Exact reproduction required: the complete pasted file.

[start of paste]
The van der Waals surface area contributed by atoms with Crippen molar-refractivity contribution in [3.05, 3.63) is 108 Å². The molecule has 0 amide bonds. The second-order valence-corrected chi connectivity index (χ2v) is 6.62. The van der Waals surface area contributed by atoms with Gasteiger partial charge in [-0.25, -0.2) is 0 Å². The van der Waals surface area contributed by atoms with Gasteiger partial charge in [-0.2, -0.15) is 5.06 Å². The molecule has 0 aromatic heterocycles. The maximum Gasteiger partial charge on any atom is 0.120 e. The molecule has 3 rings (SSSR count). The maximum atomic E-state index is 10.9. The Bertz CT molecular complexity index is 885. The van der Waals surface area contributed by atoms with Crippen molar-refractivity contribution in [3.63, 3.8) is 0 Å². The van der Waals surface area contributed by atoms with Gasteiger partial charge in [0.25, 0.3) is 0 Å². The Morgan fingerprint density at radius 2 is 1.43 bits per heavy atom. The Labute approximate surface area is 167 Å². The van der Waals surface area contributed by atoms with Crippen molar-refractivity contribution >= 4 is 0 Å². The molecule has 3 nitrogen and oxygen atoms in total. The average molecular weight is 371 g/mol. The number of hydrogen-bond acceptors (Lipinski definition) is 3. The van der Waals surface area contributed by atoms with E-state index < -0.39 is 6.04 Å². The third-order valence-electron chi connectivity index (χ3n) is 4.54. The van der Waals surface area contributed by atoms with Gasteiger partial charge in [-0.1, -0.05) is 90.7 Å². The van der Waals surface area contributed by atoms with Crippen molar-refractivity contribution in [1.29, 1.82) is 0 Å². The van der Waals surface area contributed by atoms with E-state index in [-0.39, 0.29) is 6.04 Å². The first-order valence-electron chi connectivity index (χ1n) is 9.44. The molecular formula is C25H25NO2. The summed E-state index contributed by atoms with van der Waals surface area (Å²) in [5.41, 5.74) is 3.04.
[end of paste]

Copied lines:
The van der Waals surface area contributed by atoms with Crippen molar-refractivity contribution in [3.05, 3.63) is 108 Å². The molecule has 0 amide bonds. The second-order valence-corrected chi connectivity index (χ2v) is 6.62. The van der Waals surface area contributed by atoms with Gasteiger partial charge in [-0.25, -0.2) is 0 Å². The van der Waals surface area contributed by atoms with Gasteiger partial charge in [-0.2, -0.15) is 5.06 Å². The molecule has 0 aromatic heterocycles. The maximum Gasteiger partial charge on any atom is 0.120 e. The molecule has 3 rings (SSSR count). The maximum atomic E-state index is 10.9. The Bertz CT molecular complexity index is 885. The van der Waals surface area contributed by atoms with Crippen molar-refractivity contribution in [3.63, 3.8) is 0 Å². The van der Waals surface area contributed by atoms with Gasteiger partial charge in [0.25, 0.3) is 0 Å². The Morgan fingerprint density at radius 2 is 1.43 bits per heavy atom. The Labute approximate surface area is 167 Å². The van der Waals surface area contributed by atoms with Crippen molar-refractivity contribution >= 4 is 0 Å². The molecule has 3 nitrogen and oxygen atoms in total. The average molecular weight is 371 g/mol. The number of hydrogen-bond acceptors (Lipinski definition) is 3. The van der Waals surface area contributed by atoms with E-state index < -0.39 is 6.04 Å². The third-order valence-electron chi connectivity index (χ3n) is 4.54. The van der Waals surface area contributed by atoms with Gasteiger partial charge in [-0.1, -0.05) is 90.7 Å². The van der Waals surface area contributed by atoms with Crippen molar-refractivity contribution in [1.29, 1.82) is 0 Å². The van der Waals surface area contributed by atoms with E-state index in [-0.39, 0.29) is 6.04 Å². The first-order valence-electron chi connectivity index (χ1n) is 9.44. The molecular formula is C25H25NO2. The summed E-state index contributed by atoms with van der Waals surface area (Å²) in [5.41, 5.74) is 3.04.